Nov 15, 2005 | Good communication, blurring cultural boundaries, and strong project governance may be as, if not more, important as sweeping technology solutions when it comes to converging discovery and IT and expediting drug development. That was one of the overriding themes at the inaugural Bridging Discovery and IT conference* organized jointly by Bio•IT World and Cambridge Healthtech Institute (see also A Win-Win Situation, page 6).
A critical challenge for biopharma is to manage attrition — to use a variety of technology solutions such as in silico toxicology, target data fusion, PK/PD modeling, and bioinformatics to pull risk forward, enabling go/no-go decisions to be made earlier in the discovery pipeline. But according to John Reynders, Eli Lilly’s information officer for discovery and development informatics, says: “It’s not science or technology that’s the challenge — it’s the dynamics and people that’s the challenge. We don’t want a bridge so much as a need to blur the boundary.”
Reynders, who held positions at Los Alamos National Laboratory and Celera Genomics before joining Lilly last year, offered seven keys to successfully eliminating the divide between discovery and IT groups: define community; converge objectives; accountability; streamlining; delegate authority; bureaucracy; and building beachheads.
Reynders has created a single, virtual Discovery Informatics group, borne out of biology, IT, chemistry, and ADME/Tox. Strategies are mapped to projects and services, with bonuses tied to project success. Discovery IT tools are streamlined to limit the profusion of different programming languages and software (e.g., .NET). Bureaucracy is minimized by pushing decisions to local informatics systems councils.
As a result, Lilly’s Informatics programs are managed through what Reynders termed a cockpit rather than a dashboard, which benefits developers by adding components to a single tool. The ultimate goal, Reynders says, is not so much “bridging IT and discovery, but IT and our patients.”
Hope and Hype
Rainer Fuchs, Biogen Idec’s vice president for research informatics and operations, noted the early hype that accompanied the bioinformatics industry, followed by the collapse of firms such as Doubletwist and Informax, while other informatics companies such as LION Bioscience are struggling. Fuchs quoted a Gartner study from a couple of years ago, which concluded: “Bioinformatics is at the bottom of the trough of disillusionment.”
While “data deluge requires informatics,” biopharma companies are “not in the software business,” said Fuchs, and measuring ROI is difficult. But he believes that “a modest informatics contribution that helps a research project beats building the next (unused) ‘killer app.’”
Echoing Reynders, Fuchs said that “effective integration is more important than powerful technology,” particularly in areas such as lab automation, workflow management, LIMS support, and registration systems. Building systems is undeniably attractive, but you must ask: Will they come? Does it matter? And will it last? As for data integration, there can be too much of a good thing. Biogen Idec built a comprehensive target annotation system that incorporated genomic, expression, protein-protein data, and more but required too much energy to maintain that could not ultimately be justified.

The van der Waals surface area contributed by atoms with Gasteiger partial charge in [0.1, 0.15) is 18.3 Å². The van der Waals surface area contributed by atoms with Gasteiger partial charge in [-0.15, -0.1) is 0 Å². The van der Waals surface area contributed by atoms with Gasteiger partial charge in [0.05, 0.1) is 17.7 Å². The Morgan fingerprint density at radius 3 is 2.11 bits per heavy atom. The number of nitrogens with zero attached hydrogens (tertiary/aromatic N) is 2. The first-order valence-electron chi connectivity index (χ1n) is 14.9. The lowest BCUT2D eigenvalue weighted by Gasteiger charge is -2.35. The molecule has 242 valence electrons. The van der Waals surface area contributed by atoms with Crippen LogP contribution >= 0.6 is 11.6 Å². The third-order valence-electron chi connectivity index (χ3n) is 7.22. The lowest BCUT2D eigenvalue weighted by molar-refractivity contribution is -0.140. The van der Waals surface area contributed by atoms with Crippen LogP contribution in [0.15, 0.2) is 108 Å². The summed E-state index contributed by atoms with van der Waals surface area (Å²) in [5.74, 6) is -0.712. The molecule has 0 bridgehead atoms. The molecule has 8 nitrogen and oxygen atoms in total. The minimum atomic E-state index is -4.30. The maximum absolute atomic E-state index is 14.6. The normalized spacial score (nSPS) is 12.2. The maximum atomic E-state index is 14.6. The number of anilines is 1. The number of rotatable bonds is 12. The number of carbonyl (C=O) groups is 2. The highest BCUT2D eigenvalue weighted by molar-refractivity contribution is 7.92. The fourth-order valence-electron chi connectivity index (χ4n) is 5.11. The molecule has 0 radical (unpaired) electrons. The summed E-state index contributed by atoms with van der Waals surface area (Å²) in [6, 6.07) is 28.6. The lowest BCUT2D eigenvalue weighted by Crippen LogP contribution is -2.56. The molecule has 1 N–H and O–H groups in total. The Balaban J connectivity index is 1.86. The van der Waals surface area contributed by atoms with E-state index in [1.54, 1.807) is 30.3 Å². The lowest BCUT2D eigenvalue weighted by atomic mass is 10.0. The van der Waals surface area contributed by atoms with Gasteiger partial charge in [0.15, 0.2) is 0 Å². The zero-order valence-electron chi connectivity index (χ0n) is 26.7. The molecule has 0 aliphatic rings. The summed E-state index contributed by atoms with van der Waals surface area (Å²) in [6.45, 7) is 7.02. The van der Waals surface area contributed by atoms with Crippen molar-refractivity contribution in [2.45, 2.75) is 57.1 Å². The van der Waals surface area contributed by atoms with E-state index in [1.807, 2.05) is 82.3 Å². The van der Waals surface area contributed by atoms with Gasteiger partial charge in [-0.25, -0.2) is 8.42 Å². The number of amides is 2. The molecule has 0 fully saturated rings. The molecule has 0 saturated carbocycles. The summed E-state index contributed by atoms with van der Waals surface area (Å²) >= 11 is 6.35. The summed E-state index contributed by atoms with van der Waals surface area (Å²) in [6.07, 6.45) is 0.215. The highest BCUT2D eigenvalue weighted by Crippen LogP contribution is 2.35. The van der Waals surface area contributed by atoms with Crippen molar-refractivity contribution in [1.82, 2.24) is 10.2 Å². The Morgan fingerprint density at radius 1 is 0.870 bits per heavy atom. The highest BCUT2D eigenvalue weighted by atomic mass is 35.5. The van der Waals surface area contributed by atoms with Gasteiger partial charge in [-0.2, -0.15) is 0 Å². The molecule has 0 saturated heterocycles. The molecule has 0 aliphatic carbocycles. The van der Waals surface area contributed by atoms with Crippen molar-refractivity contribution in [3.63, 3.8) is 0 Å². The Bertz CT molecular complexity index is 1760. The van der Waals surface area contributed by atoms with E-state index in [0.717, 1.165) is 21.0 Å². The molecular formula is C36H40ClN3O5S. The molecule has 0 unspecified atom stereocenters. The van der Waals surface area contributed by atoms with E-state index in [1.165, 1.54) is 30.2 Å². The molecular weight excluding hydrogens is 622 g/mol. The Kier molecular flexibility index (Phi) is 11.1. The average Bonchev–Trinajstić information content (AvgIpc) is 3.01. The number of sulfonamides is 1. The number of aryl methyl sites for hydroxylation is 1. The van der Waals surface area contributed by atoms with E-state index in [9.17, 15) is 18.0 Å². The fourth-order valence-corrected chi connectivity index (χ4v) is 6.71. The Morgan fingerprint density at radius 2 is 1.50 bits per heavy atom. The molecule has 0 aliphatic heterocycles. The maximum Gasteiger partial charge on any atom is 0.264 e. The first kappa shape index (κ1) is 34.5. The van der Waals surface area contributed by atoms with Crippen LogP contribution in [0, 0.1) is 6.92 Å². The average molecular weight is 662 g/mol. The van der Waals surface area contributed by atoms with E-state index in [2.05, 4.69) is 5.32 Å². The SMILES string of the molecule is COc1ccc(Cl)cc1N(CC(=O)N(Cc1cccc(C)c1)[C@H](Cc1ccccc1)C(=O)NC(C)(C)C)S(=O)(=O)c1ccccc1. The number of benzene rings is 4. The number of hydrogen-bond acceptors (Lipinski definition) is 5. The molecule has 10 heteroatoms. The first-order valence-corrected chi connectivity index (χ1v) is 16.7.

Fuchs acknowledged that there is “a lot of buzz” surrounding pathways, simulation, and systems biology, “but very little to show for it” so far. A greater priority is to find ways to reuse knowledge over creating new knowledge, although user interests change with time. Governance is a critical part of the equation: Fuchs is a member of both the research and IT teams, helping to bridge the two.
Juswinder Singh, associate director of the computational drug design group, discussed various cheminformatics solutions employed at Biogen Idec. ChemGate, somewhat equivalent to My Yahoo!, stores and distributes information to researchers. Singh says the system has a high uptake, incorporating data from external collaborators, although it does require a dedicated data entry person. Another database, SARTree, presents data on compound core and subcore structures, revealing areas that are saturated with patents as well as competitor activity. The Integrated Virtual Chemistry platform IVY, developed with Accelrys for in silico chemistry applications, is starting to gain popularity.
Anastasia Christianson, director of discovery medicine informatics at AstraZeneca, noted the importance of integrating clinical data into discovery research. Far from a linear pipeline, drug discovery is increasingly a cyclical process, with pharmacogenomic data feeding into new rounds of target selection. This confounds data integration still further, although Christianson noted there is better use of standards in the clinical realm. Cultural issues also need to be addressed, Christianson said, “M.D.s don’t have or give time” easily.
The closing talk, from Millennium Pharmaceuticals’ Stan Letovsky, offered another variation on the blurred boundary theme — this one with computational biologists and chemists linking discovery groups with informatics and IT. Letovsky noted that grandiose aggregation solutions may not make sense for smaller biopharmas, both for economic reasons and the surplus of knowledge available in public sources. While Millennium benefited greatly from the co-development of Ingenuity’s KnowledgeBase, Letovsky offered examples, from siRNA screening to immunofluorescence experiments, where statistical analysis improved data analysis. Current interests include quantifying the value of biomarkers in clinical trials for the FDA.
*Bridging Discovery and IT – Bio-IT World | Cambridge Healthtech Institute Conference; Philadelphia, Sept. 29-30, 2005.